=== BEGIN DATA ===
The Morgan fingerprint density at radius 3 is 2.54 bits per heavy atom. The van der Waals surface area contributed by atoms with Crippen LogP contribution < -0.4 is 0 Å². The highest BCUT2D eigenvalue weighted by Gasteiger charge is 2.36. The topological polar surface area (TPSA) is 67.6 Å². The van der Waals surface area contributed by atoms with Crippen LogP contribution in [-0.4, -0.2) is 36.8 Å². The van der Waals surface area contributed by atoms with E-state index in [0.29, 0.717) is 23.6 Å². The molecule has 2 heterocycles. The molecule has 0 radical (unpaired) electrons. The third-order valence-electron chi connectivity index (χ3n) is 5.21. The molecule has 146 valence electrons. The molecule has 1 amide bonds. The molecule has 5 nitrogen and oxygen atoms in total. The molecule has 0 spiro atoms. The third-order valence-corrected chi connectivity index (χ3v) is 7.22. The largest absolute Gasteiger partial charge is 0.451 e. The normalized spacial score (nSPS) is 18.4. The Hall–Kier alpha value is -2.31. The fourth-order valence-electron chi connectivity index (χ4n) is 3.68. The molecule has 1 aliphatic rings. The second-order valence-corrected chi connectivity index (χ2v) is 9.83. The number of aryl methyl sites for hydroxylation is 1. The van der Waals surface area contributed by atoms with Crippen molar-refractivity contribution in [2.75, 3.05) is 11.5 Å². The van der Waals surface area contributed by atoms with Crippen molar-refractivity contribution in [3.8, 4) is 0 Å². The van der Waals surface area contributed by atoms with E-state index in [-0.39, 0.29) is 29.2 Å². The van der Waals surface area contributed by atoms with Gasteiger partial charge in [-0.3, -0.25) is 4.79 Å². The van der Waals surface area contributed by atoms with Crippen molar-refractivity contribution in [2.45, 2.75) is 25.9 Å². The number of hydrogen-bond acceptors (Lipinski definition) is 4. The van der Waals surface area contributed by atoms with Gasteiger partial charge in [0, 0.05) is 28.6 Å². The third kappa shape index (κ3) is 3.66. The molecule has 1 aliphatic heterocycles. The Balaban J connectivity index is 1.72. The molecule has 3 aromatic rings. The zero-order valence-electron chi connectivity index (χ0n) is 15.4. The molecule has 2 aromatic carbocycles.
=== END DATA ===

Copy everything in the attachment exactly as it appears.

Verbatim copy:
The Morgan fingerprint density at radius 3 is 2.54 bits per heavy atom. The van der Waals surface area contributed by atoms with Crippen LogP contribution < -0.4 is 0 Å². The highest BCUT2D eigenvalue weighted by Gasteiger charge is 2.36. The topological polar surface area (TPSA) is 67.6 Å². The van der Waals surface area contributed by atoms with Crippen LogP contribution in [-0.4, -0.2) is 36.8 Å². The van der Waals surface area contributed by atoms with E-state index in [0.29, 0.717) is 23.6 Å². The molecule has 2 heterocycles. The molecule has 0 radical (unpaired) electrons. The third-order valence-electron chi connectivity index (χ3n) is 5.21. The molecule has 146 valence electrons. The molecule has 1 amide bonds. The molecule has 5 nitrogen and oxygen atoms in total. The molecule has 0 spiro atoms. The third-order valence-corrected chi connectivity index (χ3v) is 7.22. The largest absolute Gasteiger partial charge is 0.451 e. The normalized spacial score (nSPS) is 18.4. The Hall–Kier alpha value is -2.31. The fourth-order valence-electron chi connectivity index (χ4n) is 3.68. The molecule has 1 aliphatic rings. The second-order valence-corrected chi connectivity index (χ2v) is 9.83. The number of aryl methyl sites for hydroxylation is 1. The van der Waals surface area contributed by atoms with Crippen molar-refractivity contribution in [2.75, 3.05) is 11.5 Å². The van der Waals surface area contributed by atoms with Crippen molar-refractivity contribution in [3.8, 4) is 0 Å². The van der Waals surface area contributed by atoms with E-state index in [-0.39, 0.29) is 29.2 Å². The van der Waals surface area contributed by atoms with Gasteiger partial charge in [-0.3, -0.25) is 4.79 Å². The van der Waals surface area contributed by atoms with Crippen molar-refractivity contribution in [2.45, 2.75) is 25.9 Å². The number of hydrogen-bond acceptors (Lipinski definition) is 4. The van der Waals surface area contributed by atoms with Gasteiger partial charge in [0, 0.05) is 28.6 Å². The third kappa shape index (κ3) is 3.66. The molecule has 1 aliphatic heterocycles. The Balaban J connectivity index is 1.72. The molecule has 3 aromatic rings. The zero-order valence-electron chi connectivity index (χ0n) is 15.4. The molecule has 2 aromatic carbocycles.